2. Justin Says:
      November 24th, 2007 at 2:44 am

      I never thought of doing something like this. I think in addition to helping you find out what a word is, this is a fun way to do it.

    3. Harvey Says:
      November 25th, 2007 at 1:14 am

      You know what’s funny. You said “making great efforts”. I think that’s an unconscious direct translation of 努力する. You have been in Japan too long my friend!

    4. Tori Says:
      November 25th, 2007 at 5:57 am

      @Harvey hehehe. doesn’t recognising that mean you’ve been in Japan too long too? :P

      Your post made me think about other Japanese google hacks and I came up with one I think is interesting but I don’t know how useful it is. Maybe someone else can build on the idea.

      Being a web nerd and google junkie I thought about using the wildcard (the little *) along with a kanji. Like this 検*

      Possible uses:
      1)Let’s say you see a character in a book or newspaper that you don’t recognise combined with a character you recognise. You could type the half you recognise, plus the *, into google and it gives you combinations. You find the one you are looking for and then you can look it up on an online dictionary (or with rikaichan).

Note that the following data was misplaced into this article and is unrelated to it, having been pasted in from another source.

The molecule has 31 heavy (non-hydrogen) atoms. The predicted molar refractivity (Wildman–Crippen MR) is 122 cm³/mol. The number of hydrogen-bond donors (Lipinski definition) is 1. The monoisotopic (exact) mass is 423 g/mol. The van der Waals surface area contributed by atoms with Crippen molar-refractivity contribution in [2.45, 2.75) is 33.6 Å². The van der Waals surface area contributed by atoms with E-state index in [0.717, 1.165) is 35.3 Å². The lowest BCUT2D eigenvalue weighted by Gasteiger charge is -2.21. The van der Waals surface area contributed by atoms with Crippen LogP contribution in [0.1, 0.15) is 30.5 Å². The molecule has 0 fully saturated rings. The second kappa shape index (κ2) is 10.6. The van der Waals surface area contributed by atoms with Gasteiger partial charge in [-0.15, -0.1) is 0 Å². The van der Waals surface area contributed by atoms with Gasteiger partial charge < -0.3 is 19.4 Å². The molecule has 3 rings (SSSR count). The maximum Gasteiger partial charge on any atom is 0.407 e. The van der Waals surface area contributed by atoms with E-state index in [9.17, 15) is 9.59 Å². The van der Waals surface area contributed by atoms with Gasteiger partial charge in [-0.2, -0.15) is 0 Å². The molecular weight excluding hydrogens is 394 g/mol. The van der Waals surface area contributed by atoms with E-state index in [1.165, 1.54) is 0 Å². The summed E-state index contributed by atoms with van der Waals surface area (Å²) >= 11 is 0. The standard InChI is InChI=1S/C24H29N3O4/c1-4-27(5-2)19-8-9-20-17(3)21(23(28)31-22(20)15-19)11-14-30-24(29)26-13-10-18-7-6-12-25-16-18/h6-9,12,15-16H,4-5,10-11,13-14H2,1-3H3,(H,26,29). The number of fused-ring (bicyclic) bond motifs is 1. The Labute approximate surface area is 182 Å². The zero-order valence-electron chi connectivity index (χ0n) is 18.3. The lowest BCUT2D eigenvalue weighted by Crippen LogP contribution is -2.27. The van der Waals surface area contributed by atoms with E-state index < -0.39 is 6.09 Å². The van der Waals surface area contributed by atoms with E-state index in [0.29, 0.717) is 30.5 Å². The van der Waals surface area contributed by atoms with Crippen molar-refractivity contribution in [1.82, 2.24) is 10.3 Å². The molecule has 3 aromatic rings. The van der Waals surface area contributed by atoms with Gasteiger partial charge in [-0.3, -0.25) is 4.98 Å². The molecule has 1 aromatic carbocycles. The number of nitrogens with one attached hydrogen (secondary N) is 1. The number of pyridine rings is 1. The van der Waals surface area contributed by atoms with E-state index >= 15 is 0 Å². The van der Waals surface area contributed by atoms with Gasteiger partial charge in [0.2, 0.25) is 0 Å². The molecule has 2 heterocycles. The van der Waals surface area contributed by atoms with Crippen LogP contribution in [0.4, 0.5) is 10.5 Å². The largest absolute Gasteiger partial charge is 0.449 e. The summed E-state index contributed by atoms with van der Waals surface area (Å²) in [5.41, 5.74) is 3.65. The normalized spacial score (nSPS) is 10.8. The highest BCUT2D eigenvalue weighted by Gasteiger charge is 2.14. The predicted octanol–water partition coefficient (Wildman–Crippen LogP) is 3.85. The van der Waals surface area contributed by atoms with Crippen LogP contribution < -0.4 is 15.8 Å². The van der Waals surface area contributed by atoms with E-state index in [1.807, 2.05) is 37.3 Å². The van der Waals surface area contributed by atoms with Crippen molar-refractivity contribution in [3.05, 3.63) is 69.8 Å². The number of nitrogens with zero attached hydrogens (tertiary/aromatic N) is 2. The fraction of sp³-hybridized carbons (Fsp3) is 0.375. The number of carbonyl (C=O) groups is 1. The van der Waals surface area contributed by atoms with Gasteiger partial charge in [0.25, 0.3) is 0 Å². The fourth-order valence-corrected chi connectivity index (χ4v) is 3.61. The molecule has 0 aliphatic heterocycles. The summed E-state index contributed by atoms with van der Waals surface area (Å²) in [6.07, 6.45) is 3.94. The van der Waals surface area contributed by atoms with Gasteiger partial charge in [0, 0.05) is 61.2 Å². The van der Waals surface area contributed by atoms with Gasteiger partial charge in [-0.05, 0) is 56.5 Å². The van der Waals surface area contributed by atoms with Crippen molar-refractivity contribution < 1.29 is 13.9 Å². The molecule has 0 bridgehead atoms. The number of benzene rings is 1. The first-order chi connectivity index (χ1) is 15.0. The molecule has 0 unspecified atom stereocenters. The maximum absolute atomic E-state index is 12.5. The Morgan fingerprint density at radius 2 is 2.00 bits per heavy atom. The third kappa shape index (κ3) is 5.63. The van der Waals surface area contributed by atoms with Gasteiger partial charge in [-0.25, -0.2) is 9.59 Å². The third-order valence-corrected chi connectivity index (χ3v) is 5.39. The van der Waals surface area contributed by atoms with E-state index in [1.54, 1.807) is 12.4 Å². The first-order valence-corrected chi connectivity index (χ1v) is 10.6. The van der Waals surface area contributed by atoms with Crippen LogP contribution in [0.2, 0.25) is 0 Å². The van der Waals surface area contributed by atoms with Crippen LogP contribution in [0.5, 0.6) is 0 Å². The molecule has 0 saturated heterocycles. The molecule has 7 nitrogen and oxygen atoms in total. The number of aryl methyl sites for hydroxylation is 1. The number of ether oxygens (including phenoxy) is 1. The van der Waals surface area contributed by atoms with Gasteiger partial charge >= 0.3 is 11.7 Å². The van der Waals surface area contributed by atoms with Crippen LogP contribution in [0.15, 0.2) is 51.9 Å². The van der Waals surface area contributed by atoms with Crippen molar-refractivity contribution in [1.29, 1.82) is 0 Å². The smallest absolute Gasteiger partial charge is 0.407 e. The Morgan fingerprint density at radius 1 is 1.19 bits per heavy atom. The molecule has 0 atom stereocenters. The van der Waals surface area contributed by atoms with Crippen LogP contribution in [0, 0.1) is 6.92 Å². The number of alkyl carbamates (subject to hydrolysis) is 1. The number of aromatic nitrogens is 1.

2)Finding more Kanji combinations (for increasing your kanji 能力). You can put the * before or after the kanji to find different kanji combinations (検* or *検)

    5. ジェイソン (Jason) Says:
      November 26th, 2007 at 1:49 am

      Hmm … now the trick will be to make this available to portable devices ….

      I normally encounter some new vocab while away from the internet. At the moment, I write down the spelling (and maybe some of the sentence) and translate it once I get home at night. Aside from that, I can usually send a quick text message to my wife and get an answer.

    6. JapanNewbie » Checking your Japanese-English Translations with Google Fight Says:
      November 27th, 2007 at 4:54 am

      […] picked up on and added to, the Learning with Google Images post we had a while back after hearing […]

    7. Gabuchan Says:
      November 29th, 2007 at 5:54 am

      My favourite “trick” is using a program called rikaichan. It helps reading of kanji on japanese pages. It is only available for firefox (my browswer of preference anyhow)
      google is great.

    8. thomas Says:
      December 1st, 2007 at 12:06 am